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Product Information
Peres, Ensemble Organum From Chant to Polyphony (Von Bingen, etc.)
 
Artist: Peres, Ensemble Organum
Item number: AF016
Category: Other Western
Chant Type: Various
Language: Latin
Label: Harmonia Mundi
Period: Medieval
Length: 3'12'23
Release date: 1996
Read a description or review of this item.

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Track Listing
You may need RealPlayer or Windows Media Player to listen to the music samples below.
  1. De Machaut-Introit: Suscepimus Deus misericordiam tuam MP3  
  2. De Machaut-Kyrie MP3  
  3. De Machaut-Gloria MP3  
  4. De machaut-Graduel  
  5. De Machaut-Alleluia  
  6. De Machaut-Credo  
  7. De Machaut-Offertoire  
  8. De Machaut-Preface  
  9. De Machaut-Sanctus  
  10. De Machaut-Agnus Dei  
  11. De Machaut-Communion  
  12. Ide Machaut-te Missa est  
  13. Ockeghem-Introit  
  14. Ockeghem-Kyrie  
  15. Ockeghem-Epistola  
  16. Ockeghem-Graduale  
  17. Ockeghem-Tractus  
  18. Ockeghem-Evangellum  
  19. Ockeghem-Effertorium  
  20. Ockeghem-Praefatio  
  21. Ockeghem-Sanctus  
  22. Ockeghem-Agnus Dei  
  23. Ockeghem-Communio  
  24. Ockeghem-Repons  
  25. Hildegard von Bingen  
Description    
Marcel Peresıs 3 CD set of three master composers of the Middle ages shows the development of western music from the 12th through 15th centuries. Beginning with new melodies composed by Hildegard in much the style of Gregorian chant, it continues through the early polyphonic writing of Machaut and the mature polyphony of Ockeghem. The recording of Lauds (Morning service of the Roman Divine Office) for the feast of St. Ursula is an example of a liturgical celebration of Medieval invention. Hildegard von Bingen composed the antiphons, a hymn, and a responsory for this feast. This recording also includes the chanting of the entire psalms, the reading and responses to give a complete witness to this service of praise. It is sung convincingly by a choir of womenıs voices with Peresıs style of ornamentation and rhythmic interpretation of the melodies. The use of the deep chest voice and low register of the singers is particularly effective. The Machaut Mass of Our Lady is the earliest setting of the celebration of the Roman Eucharist in 4-voice polyphonic writing by a known composer. The grandeur and dignity of this setting makes it one of the most popular compositions of the Middle Ages. This recording is particularly valuable in that it combines the parts of the ordinary composed by Machaut with the Gregorian proper chants for the feast of the Purification of the Blessed Virgin. A Marian feast was chosen because Peresıs research indicates that the tenors of the Machaut Mass are taken from a Gregorian setting used on Marian feasts. This ensembleıs usual robust vocal performance and Peresıs characteristic ornamented style of singing chant are also used in the polyphonic movements of the Mass. Such interpretation makes this recording quite distinctive and interesting when compared with the more usual performances of Machaut which emphasize the suave movement of voices and ethereal vocal sounds.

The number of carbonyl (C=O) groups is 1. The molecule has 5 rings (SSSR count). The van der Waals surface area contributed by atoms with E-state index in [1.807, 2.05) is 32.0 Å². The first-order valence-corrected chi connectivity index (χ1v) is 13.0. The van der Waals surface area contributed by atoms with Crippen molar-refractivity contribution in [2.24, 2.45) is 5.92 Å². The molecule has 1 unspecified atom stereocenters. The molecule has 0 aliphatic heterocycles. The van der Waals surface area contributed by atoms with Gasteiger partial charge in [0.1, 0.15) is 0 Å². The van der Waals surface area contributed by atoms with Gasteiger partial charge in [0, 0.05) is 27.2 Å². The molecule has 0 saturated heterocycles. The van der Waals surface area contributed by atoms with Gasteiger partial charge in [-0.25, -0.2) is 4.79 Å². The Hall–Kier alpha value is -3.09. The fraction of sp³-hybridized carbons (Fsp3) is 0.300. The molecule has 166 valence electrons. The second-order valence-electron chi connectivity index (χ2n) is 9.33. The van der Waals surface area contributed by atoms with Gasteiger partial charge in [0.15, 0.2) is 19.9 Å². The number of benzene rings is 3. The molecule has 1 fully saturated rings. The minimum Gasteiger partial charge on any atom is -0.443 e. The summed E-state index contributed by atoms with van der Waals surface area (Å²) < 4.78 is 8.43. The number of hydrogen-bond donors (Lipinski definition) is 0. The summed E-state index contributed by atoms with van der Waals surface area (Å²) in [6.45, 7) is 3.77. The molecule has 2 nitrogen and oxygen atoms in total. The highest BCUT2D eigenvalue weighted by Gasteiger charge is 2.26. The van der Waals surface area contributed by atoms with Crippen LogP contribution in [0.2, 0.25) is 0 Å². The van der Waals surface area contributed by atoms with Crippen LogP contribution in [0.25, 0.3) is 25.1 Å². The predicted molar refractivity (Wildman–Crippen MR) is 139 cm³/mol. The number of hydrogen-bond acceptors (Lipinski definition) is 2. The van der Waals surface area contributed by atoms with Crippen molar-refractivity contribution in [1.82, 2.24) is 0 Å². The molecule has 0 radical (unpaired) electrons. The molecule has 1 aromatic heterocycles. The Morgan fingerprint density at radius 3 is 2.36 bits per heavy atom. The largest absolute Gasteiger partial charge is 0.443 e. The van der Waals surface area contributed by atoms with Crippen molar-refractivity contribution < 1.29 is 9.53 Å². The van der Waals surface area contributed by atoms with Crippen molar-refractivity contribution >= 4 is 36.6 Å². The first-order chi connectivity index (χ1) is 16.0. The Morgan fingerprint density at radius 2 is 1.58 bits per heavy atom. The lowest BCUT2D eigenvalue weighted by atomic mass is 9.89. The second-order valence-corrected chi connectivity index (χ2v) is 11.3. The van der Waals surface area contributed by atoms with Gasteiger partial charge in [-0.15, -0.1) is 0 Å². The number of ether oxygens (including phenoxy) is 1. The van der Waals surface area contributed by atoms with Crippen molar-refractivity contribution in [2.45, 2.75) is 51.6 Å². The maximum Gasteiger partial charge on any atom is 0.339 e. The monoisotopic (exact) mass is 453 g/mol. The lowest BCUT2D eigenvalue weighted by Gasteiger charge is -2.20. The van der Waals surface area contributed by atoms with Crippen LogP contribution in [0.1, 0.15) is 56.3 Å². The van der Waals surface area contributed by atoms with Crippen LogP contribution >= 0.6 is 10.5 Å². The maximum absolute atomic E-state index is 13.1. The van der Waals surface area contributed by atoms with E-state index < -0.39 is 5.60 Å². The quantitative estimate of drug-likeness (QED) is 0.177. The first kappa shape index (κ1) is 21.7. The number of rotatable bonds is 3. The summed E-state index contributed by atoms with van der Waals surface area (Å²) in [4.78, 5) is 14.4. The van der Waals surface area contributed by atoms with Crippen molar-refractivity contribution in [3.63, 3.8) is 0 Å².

ReviewBy: Joe Metzinger
The Requiem of Ockeghem is the earliest surviving polyphonic setting of the Mass for the Dead, possibly composed for the funeral of Charles VII in 1561. This setting incorporates the traditional Gregorian melodies in its rich counterpoint. Peres's restrained use of ornamentation and suave vocal style in this recording contrast greatly with his interpretation of Machaut in this same collection. Ockeghem did not provide settings for the Sanctus or Communion; in this recording, settings of these two movements are added by a later composer working in a similar style. Ockeghem uses the older texts from Psalms 23 and 42 for the chants between the readings; these are rarely heard since they were replaced by the more familiar Gradual and Tract after the Council of Trent. Again Peres includes all the readings and even the chant Preface to put the Sanctus in proper music context, so that the recording is a good witness of medieval liturgy. In all, this 3 CD collection provides a fine survey of medieval western music from post-Gregorian plain chant through late medieval polyphony. The excellent performances in complete liturgical context make this a valuable contribution to the recorded sacred music repertoire.
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